Housing & Dining culinary interns serve up life skills
From prepping gyros at the Mezze in West Servery to making mapo-tofu at the Wok in North Servery, culinary interns at Rice help serve up some of students’ favorite meal offerings. The internship program, offered by Housing & Dining, allows undergraduate students the chance to prep and cook food across various campus serveries.
Culinary intern Thomas Pickell started cooking over the summer and said the program seemed like a perfect opportunity to make money off his newfound hobby. For Thomas Moore, another student who has participated in the program for almost a year, becoming a culinary intern was a continuation of his experience in the service industry.
“My only work experience so far has been working at Whataburger, so I applied to see if I could get [the internship] because it is up my experience alley,” Moore, a Lovett College sophomore, said.
After a brief training involving a tour of the Rice Holistic Garden and the basics of food handling, Pickell and Moore were able to begin working in serveries alongside H&D staff. The culinary interns are assigned to one of the five serveries on campus. Like any other member of the servery staff, the interns are responsible for preparing and serving food for hundreds of students at each meal. However, Pickell said that the culinary staff allow interns to prioritize school as needed.
“The scheduling is very lenient at the serveries. They understand that we are students and our schedules are hectic,” Pickell said. “I like the social aspect of it a lot, and it’s nice to see people and have brief and nice interactions with them in the kitchen.”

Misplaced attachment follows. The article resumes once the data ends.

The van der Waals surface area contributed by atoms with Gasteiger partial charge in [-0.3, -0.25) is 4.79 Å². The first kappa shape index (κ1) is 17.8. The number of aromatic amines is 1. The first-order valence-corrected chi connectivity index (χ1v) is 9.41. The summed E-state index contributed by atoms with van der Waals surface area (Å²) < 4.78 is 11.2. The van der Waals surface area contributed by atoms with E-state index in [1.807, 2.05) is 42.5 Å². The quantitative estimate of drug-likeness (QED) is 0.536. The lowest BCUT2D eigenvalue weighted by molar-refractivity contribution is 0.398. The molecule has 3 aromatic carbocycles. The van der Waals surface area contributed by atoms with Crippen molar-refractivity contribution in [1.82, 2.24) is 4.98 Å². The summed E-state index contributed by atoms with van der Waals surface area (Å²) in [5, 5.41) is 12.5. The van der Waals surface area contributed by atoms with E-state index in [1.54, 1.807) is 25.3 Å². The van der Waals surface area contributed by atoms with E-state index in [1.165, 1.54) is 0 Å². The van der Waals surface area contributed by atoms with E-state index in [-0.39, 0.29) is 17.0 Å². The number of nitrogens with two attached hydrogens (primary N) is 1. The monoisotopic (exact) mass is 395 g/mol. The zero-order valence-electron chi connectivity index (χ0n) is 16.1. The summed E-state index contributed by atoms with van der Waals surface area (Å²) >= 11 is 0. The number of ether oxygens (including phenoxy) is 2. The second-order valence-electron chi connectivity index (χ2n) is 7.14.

Moore said that the culinary internship also offers a new perspective on meal preparation, especially how to make large-scale batches of food for hundreds of people.
Moore transitioned from working at Seibel Servery last semester to manning various food stations at North Servery this semester.
“Over [at North] I am helping to prep Owl Masala, the Rincon Caliente station and the Wok, and I am getting [to cook] a lot of different regional food that I otherwise would not have experienced,” Moore said.
Pickell, on the other hand, credits the internship program with an improvement in his knife skills.
“One time, they had me chop brussels sprouts and carrots and kept shoving them at me like I was a conveyor belt, but my knife skills improved by 50 percent that day,” Pickell said.
Pickell said that the experience does have its stressful moments, especially when it comes to the dinner rush.
“The servery closes at 8 [p.m.] on Saturdays, and I remember at 7:55 [p.m.], 12 people came in and all came to the stir-fry station,” Pickell said. “I remember being really tired because I had already worked a five-hour shift, but I still had to make all these stir-fry bowls.”
Neither Pickell nor Moore said they plan on pursuing a career related to cooking, but Pickell said he appreciates the chance to have a job not related to his major in electrical and computer engineering.
“Something that happens at competitive places like Rice is that people don’t always see the value in experiences that aren’t directly related to their fields,” Pickell said. “I believe that there is value with any type of experience, and working at the serveries is definitely one of them.”
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